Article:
Sunday, March 3, 2013

Ten Years of TriPlatts: The First Moments

My triplet children, aka the TriPlatts, celebrate their birthdays on March 13.  I'm taking a "family" departure in the editorial realm the next few days.  Thus, I'm taking the next ten days plus the last one, that March 13, to reflect on ten years with John, Brynley, and Brooks.  I'm doing it to document those first ten years worth of memories, but I hope to share some entertaining thoughts along the way.
The TriPlatts.  Today.
Moment One:  The first news came in late August 2002 in what we would later find was the sixth week of pregnancy.  An earlier test had confirmed pregnancy.  This was the first ultrasound to see progress. 

The doctor found a beating heart in the ultrasound, then, just as quickly, he found two.  "It looks like you're having twins," the doctor said.  "Congratulations!"

I kept looking when he said, "What's this abnormal mass over here on the right side?" 

Now a minutes-long, experienced ultrasound viewer, I noticed the third beating heart before he finished his sentence.  "Oh my," I uttered out loud. "That's $300,000 a year for college!"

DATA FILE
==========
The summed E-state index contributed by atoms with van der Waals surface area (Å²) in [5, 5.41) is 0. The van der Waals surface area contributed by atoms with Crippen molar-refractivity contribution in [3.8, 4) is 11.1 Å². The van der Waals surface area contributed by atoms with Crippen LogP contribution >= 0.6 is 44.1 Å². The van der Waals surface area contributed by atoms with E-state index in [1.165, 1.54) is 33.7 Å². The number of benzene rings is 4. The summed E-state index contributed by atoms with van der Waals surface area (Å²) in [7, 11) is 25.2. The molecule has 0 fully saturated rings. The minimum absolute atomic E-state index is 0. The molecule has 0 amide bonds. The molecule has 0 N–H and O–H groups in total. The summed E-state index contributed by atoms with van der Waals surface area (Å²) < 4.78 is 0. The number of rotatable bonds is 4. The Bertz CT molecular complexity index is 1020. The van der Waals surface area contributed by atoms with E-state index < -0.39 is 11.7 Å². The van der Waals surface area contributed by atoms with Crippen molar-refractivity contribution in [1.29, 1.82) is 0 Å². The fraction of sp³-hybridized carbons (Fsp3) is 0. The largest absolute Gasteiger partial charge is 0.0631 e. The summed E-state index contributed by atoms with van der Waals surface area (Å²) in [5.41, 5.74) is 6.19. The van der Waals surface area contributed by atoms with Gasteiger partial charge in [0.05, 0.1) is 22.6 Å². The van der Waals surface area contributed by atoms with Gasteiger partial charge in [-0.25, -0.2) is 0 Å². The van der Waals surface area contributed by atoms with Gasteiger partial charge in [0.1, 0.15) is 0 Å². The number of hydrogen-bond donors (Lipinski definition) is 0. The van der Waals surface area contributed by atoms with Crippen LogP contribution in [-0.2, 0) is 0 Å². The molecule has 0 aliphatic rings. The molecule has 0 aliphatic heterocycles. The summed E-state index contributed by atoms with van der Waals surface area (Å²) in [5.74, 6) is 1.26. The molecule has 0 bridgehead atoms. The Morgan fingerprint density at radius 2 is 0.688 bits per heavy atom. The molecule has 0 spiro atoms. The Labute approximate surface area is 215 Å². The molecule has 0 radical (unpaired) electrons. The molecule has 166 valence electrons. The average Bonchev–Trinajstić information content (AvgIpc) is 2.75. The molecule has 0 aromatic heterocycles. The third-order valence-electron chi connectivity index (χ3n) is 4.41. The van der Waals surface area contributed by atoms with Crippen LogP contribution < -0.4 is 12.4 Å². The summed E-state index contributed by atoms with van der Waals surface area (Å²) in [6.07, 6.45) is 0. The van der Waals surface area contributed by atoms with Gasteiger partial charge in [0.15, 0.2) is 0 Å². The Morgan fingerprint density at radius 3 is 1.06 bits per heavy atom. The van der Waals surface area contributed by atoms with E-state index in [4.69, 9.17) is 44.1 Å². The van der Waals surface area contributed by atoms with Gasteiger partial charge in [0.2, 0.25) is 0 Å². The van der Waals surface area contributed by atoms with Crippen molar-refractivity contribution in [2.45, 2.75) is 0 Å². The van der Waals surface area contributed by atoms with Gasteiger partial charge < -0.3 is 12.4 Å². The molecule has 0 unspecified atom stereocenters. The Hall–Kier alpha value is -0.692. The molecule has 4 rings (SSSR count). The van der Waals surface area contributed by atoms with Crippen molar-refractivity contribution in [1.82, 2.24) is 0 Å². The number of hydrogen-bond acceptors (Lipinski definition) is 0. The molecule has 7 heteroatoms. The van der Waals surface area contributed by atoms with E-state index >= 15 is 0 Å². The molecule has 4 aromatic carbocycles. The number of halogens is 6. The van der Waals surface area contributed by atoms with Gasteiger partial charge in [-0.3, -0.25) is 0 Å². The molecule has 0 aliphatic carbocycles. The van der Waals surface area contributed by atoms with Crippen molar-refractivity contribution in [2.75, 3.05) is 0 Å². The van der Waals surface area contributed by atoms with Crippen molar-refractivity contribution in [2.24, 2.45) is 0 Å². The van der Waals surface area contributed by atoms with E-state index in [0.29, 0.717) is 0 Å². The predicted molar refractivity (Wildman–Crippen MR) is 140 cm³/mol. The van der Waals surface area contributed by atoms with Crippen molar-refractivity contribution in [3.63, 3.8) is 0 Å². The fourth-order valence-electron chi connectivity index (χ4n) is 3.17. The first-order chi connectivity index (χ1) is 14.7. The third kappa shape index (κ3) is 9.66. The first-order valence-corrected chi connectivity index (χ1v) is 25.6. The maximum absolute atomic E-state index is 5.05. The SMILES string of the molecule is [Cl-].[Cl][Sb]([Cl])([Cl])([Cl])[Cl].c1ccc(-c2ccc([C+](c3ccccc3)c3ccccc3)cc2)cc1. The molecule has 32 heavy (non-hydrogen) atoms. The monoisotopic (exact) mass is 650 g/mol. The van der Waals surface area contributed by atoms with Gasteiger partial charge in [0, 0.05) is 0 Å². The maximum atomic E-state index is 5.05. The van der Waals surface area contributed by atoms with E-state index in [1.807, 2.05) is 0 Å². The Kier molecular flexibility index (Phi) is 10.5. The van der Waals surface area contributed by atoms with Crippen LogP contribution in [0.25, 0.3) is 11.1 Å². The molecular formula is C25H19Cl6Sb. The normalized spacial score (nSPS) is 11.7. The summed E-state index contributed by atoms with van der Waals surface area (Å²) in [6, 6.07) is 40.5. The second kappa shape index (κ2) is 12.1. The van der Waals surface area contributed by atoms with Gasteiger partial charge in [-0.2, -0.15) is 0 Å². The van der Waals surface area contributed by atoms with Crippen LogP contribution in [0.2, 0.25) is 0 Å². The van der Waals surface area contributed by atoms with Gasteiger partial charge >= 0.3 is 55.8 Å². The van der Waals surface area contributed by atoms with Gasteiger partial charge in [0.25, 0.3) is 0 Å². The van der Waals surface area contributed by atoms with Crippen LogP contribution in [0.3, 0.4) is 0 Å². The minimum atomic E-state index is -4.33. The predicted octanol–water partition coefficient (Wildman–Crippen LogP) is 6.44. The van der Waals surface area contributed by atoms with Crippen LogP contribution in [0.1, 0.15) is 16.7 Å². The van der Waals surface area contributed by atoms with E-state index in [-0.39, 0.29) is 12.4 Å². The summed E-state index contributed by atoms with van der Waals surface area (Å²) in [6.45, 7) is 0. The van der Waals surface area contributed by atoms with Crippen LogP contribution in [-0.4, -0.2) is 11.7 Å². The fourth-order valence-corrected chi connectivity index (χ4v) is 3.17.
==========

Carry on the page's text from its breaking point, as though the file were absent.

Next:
Yes, those were my first words upon hearing the news.  That was moment one.

Moment Two:  A later ultrasound would tell me that we were having two boys and a girl. Frankly, I wouldn't have had it any other way. Three boys would have been a lot of fighting. Three girls would have left me alone in the prom years.  Again, my ultrasound expertise was put to the test. 

Moment Three was seven months later at Week 34, Day 5 of the pregnancy.  A "normal" triplet pregnancy doesn't last much longer than this anyway, but they did come a bit early.  When they came, it was March 13, 2003 at 12:22, 12:23, and 12:24 in the morning.

Nothing captures this moment better than the photo I got to take soon after they all three got back together again for their first TriPlatt photo outside the womb.

My brother's slide show below sums up the first day pretty well.  Warning:  It's a tear jerker, too.


Tomorrow:  Like a Frat House.

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